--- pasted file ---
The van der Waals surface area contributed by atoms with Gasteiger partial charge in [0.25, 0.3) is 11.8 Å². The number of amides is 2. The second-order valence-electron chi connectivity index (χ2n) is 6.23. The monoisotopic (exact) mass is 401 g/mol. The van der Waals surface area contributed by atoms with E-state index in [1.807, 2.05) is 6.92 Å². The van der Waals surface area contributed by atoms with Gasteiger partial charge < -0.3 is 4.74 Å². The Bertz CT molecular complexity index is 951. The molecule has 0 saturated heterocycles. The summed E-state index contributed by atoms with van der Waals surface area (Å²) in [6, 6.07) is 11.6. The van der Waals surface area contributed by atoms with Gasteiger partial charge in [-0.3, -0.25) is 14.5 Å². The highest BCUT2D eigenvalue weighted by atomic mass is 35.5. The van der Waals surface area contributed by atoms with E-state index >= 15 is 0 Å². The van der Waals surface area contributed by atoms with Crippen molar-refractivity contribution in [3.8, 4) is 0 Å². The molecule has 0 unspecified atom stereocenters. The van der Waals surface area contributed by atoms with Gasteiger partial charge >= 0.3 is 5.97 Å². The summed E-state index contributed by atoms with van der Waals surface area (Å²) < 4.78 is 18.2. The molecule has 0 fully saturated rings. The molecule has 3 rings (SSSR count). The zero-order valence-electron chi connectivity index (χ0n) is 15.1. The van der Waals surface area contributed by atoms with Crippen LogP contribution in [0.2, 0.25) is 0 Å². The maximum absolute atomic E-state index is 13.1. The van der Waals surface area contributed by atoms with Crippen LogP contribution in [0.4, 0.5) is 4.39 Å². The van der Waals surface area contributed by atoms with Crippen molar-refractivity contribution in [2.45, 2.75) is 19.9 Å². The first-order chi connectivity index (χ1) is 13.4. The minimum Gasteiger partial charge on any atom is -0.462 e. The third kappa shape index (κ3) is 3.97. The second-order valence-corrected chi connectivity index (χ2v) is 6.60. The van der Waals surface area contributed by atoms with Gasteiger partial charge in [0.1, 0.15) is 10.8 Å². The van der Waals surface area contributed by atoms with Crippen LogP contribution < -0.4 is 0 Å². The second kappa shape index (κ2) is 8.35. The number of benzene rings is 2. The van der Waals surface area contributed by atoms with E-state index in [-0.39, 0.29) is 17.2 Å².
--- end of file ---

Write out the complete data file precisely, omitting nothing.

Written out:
The van der Waals surface area contributed by atoms with Gasteiger partial charge in [0.25, 0.3) is 11.8 Å². The number of amides is 2. The second-order valence-electron chi connectivity index (χ2n) is 6.23. The monoisotopic (exact) mass is 401 g/mol. The van der Waals surface area contributed by atoms with E-state index in [1.807, 2.05) is 6.92 Å². The van der Waals surface area contributed by atoms with Gasteiger partial charge < -0.3 is 4.74 Å². The Bertz CT molecular complexity index is 951. The molecule has 0 saturated heterocycles. The summed E-state index contributed by atoms with van der Waals surface area (Å²) in [6, 6.07) is 11.6. The van der Waals surface area contributed by atoms with Gasteiger partial charge in [-0.3, -0.25) is 14.5 Å². The highest BCUT2D eigenvalue weighted by atomic mass is 35.5. The van der Waals surface area contributed by atoms with E-state index >= 15 is 0 Å². The van der Waals surface area contributed by atoms with Crippen molar-refractivity contribution in [3.8, 4) is 0 Å². The molecule has 0 unspecified atom stereocenters. The van der Waals surface area contributed by atoms with Gasteiger partial charge >= 0.3 is 5.97 Å². The summed E-state index contributed by atoms with van der Waals surface area (Å²) < 4.78 is 18.2. The molecule has 0 fully saturated rings. The molecule has 3 rings (SSSR count). The zero-order valence-electron chi connectivity index (χ0n) is 15.1. The van der Waals surface area contributed by atoms with Crippen LogP contribution in [0.2, 0.25) is 0 Å². The maximum absolute atomic E-state index is 13.1. The van der Waals surface area contributed by atoms with Crippen LogP contribution in [0.4, 0.5) is 4.39 Å². The van der Waals surface area contributed by atoms with Crippen molar-refractivity contribution in [2.45, 2.75) is 19.9 Å². The first-order chi connectivity index (χ1) is 13.4. The minimum Gasteiger partial charge on any atom is -0.462 e. The third kappa shape index (κ3) is 3.97. The second-order valence-corrected chi connectivity index (χ2v) is 6.60. The van der Waals surface area contributed by atoms with Gasteiger partial charge in [0.1, 0.15) is 10.8 Å². The van der Waals surface area contributed by atoms with Crippen LogP contribution < -0.4 is 0 Å². The second kappa shape index (κ2) is 8.35. The number of benzene rings is 2. The van der Waals surface area contributed by atoms with E-state index in [-0.39, 0.29) is 17.2 Å².